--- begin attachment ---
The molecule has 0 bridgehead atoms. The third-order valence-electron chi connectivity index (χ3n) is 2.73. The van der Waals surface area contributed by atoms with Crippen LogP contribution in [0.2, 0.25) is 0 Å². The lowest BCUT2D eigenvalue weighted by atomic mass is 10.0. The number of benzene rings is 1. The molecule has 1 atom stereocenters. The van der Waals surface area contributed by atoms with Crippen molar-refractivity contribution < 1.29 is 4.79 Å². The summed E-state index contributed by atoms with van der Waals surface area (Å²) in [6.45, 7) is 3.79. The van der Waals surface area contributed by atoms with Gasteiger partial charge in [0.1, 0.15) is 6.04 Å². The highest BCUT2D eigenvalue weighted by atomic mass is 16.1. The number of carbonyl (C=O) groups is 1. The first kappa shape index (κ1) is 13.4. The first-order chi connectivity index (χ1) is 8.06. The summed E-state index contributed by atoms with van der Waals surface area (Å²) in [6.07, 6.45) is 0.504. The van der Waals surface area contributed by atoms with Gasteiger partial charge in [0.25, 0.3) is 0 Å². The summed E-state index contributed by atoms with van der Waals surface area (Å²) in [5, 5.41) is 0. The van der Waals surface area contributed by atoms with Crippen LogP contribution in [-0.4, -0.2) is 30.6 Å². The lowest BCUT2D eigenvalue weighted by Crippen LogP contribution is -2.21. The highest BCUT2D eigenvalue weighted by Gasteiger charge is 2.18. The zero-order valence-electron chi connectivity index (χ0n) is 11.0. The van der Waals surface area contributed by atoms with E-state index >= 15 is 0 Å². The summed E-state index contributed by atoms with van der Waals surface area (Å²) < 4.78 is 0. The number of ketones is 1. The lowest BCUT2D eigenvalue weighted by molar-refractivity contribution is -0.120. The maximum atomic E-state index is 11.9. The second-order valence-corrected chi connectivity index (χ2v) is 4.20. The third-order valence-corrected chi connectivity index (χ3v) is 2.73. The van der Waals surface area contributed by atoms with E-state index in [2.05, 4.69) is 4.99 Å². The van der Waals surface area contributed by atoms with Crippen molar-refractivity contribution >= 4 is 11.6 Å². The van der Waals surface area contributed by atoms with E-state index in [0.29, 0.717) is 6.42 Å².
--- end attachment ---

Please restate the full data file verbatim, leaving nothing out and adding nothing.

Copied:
The molecule has 0 bridgehead atoms. The third-order valence-electron chi connectivity index (χ3n) is 2.73. The van der Waals surface area contributed by atoms with Crippen LogP contribution in [0.2, 0.25) is 0 Å². The lowest BCUT2D eigenvalue weighted by atomic mass is 10.0. The number of benzene rings is 1. The molecule has 1 atom stereocenters. The van der Waals surface area contributed by atoms with Crippen molar-refractivity contribution < 1.29 is 4.79 Å². The summed E-state index contributed by atoms with van der Waals surface area (Å²) in [6.45, 7) is 3.79. The van der Waals surface area contributed by atoms with Gasteiger partial charge in [0.1, 0.15) is 6.04 Å². The highest BCUT2D eigenvalue weighted by atomic mass is 16.1. The number of carbonyl (C=O) groups is 1. The first kappa shape index (κ1) is 13.4. The first-order chi connectivity index (χ1) is 8.06. The summed E-state index contributed by atoms with van der Waals surface area (Å²) in [6.07, 6.45) is 0.504. The van der Waals surface area contributed by atoms with Gasteiger partial charge in [0.25, 0.3) is 0 Å². The summed E-state index contributed by atoms with van der Waals surface area (Å²) in [5, 5.41) is 0. The van der Waals surface area contributed by atoms with Crippen LogP contribution in [-0.4, -0.2) is 30.6 Å². The lowest BCUT2D eigenvalue weighted by Crippen LogP contribution is -2.21. The highest BCUT2D eigenvalue weighted by Gasteiger charge is 2.18. The zero-order valence-electron chi connectivity index (χ0n) is 11.0. The van der Waals surface area contributed by atoms with E-state index >= 15 is 0 Å². The summed E-state index contributed by atoms with van der Waals surface area (Å²) < 4.78 is 0. The number of ketones is 1. The lowest BCUT2D eigenvalue weighted by molar-refractivity contribution is -0.120. The maximum atomic E-state index is 11.9. The second-order valence-corrected chi connectivity index (χ2v) is 4.20. The third-order valence-corrected chi connectivity index (χ3v) is 2.73. The van der Waals surface area contributed by atoms with E-state index in [2.05, 4.69) is 4.99 Å². The van der Waals surface area contributed by atoms with Crippen molar-refractivity contribution >= 4 is 11.6 Å². The van der Waals surface area contributed by atoms with E-state index in [0.29, 0.717) is 6.42 Å².